Yes, I know we were heading for Monemvasia, Greece, on today’s (semi) fascinating blog post, but after receiving several hundred complaints about a lack of photos back at Ephesus, I decided to return to the scene of the crime. (Which is just a euphemism, I didn’t actually steal any artifacts!) Still, I never thought I would get a chance to use a euphemism in Ephesus, which ain’t easy. Where was I? Oh yes, those photographs…..
As a reminder, our sailing vessel made port in Izmir Province. (And we drank every drop!) Then we stumbled off the ship and took a short bus ride to the ancient city of Ephesus, which is actually an ancient Greek city. (Which came under Roman rule in 129 B.C.) I know, it’s all very confusing. Nearby is the Temple of Artemis, the Greek goddess of the hunt, the wilderness, wild animals, etc. Her twin brother was Apollo, the Greek god of soul music. They both owned theaters, I think. Anyway, the Temple of Artemis (completed at 4:38 p.m. on August 15, 550 B.C.) was one of the Seven Wonders of the Ancient World. (Which were more impressive than the Seven Dwarfs, but not as cute.)
The city of Ephesus dates back to the Neolithic Age and grew rapidly during the Bronze Age and the Medicare Open Enrollment Period. During the ages, the city has had some very famous visitors. (Other than me) Mark Antony and Cleopatra checked into the local Motel 6, and they were followed by Emperor Augustus (Who the month of July is named after, I think.) and Constantine the Great, who rebuilt much of the original city.
Sadly, many of the structures were completely destroyed by a huge earthquake during the Byzantine era (395-1308 AD), but several important sites still remain in relatively good condition. Most impressive are the House of the Virgin Mary, the Roman-built theatre (an open-air structure that held up to 25,000 people and featured many gladiator contests), and of course, the famous Library of Celsus.
The library is truly remarkable, and according to Greek mythology, it once contained all of the “Adam Gold Mystery Novels” written by one of my ancient relatives, Stehanus Yanopolis. (I think) Anyways, the library once held nearly 12,000 scrolls, and if you scroll down, you will see some photos of the remaining facade.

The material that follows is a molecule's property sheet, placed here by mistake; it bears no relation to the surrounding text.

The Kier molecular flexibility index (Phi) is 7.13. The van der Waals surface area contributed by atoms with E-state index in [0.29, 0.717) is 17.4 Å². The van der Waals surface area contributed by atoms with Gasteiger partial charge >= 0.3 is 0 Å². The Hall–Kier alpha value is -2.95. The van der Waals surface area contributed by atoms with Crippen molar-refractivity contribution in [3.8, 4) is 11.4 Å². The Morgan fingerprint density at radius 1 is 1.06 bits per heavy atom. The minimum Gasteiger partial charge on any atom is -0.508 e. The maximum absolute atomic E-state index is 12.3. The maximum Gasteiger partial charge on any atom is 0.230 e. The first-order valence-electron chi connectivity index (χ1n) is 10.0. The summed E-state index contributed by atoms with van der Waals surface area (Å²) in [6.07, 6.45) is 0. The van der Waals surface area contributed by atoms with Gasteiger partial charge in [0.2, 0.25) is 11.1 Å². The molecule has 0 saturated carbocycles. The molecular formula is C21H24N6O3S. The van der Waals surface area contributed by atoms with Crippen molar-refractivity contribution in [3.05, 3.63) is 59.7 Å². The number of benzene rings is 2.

We were lucky enough to be invited to a gourmet dinner that was served directly in front of the library one evening, and it was truly a memorable event. By the way, take a close look at one of the photographs and you will see something startling. Before the Romans took control, many Jews lived in Ephesus, and when their religion (and Christianity) were banned, they resorted to etching graffiti in the stone steps of the library. Look close and you will see a Jewish menorah on one of the steps! (The etcher received a hefty fine, but his art work remains!)
Two final points before I take my leave today… First, I’d like to wish Ms. Barbara Talbott a VERY happy birthday. (The old gal just turned 39!) She looks marvelous, due to a rigorous exercise schedule. (Exercise makes you look better naked. So does wine. Your choice.) Also, I would like to send a “get well soon” wish to the Princess of Portugal, who is a little under the weather this week. Be careful with your medications, dear princess. (I once took a sleeping pill and a laxative on the same night. Don’t ask!)
Well, I have to get going. My wife has asked me (several times) to take her out to breakfast. My dear wife says I have only two faults… she says I don’t listen well and something else she kept rambling on about. Women.
Finally, to the bum who recently stole my antidepressants, “I hope you’re happy now.” (Come on, that was funny!)
How about this one….. Two blondes walked into a building. You’d think one of them would have seen it! (That one was for Judge Susan) Have a wonderful week, dear friends!
Love to all,
Doc Yanoff (NUDE photos attached. Yeah, right.)